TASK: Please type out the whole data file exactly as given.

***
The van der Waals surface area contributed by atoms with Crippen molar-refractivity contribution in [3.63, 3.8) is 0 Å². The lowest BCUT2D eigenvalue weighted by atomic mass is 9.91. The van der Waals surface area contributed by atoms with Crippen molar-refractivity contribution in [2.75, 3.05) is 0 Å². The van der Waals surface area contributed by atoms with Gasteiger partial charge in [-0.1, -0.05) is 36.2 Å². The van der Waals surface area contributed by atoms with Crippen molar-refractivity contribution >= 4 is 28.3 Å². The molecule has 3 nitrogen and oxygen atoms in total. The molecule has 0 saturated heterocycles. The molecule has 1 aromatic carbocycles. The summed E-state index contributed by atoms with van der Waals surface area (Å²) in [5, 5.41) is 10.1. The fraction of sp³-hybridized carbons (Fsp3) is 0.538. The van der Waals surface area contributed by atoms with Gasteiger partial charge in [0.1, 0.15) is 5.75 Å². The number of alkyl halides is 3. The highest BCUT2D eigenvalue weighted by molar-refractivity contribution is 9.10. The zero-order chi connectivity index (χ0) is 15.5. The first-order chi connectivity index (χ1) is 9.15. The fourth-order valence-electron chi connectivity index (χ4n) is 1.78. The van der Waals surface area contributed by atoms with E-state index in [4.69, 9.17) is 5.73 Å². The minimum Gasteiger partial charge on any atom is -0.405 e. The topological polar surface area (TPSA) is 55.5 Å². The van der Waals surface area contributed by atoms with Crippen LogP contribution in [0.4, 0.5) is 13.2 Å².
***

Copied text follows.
The van der Waals surface area contributed by atoms with Crippen molar-refractivity contribution in [3.63, 3.8) is 0 Å². The lowest BCUT2D eigenvalue weighted by atomic mass is 9.91. The van der Waals surface area contributed by atoms with Crippen molar-refractivity contribution in [2.75, 3.05) is 0 Å². The van der Waals surface area contributed by atoms with Gasteiger partial charge in [-0.1, -0.05) is 36.2 Å². The van der Waals surface area contributed by atoms with Crippen molar-refractivity contribution >= 4 is 28.3 Å². The molecule has 3 nitrogen and oxygen atoms in total. The molecule has 0 saturated heterocycles. The molecule has 1 aromatic carbocycles. The summed E-state index contributed by atoms with van der Waals surface area (Å²) in [5, 5.41) is 10.1. The fraction of sp³-hybridized carbons (Fsp3) is 0.538. The van der Waals surface area contributed by atoms with Gasteiger partial charge in [0.1, 0.15) is 5.75 Å². The number of alkyl halides is 3. The highest BCUT2D eigenvalue weighted by molar-refractivity contribution is 9.10. The zero-order chi connectivity index (χ0) is 15.5. The first-order chi connectivity index (χ1) is 9.15. The fourth-order valence-electron chi connectivity index (χ4n) is 1.78. The van der Waals surface area contributed by atoms with E-state index in [4.69, 9.17) is 5.73 Å². The minimum Gasteiger partial charge on any atom is -0.405 e. The topological polar surface area (TPSA) is 55.5 Å². The van der Waals surface area contributed by atoms with Crippen LogP contribution in [0.4, 0.5) is 13.2 Å².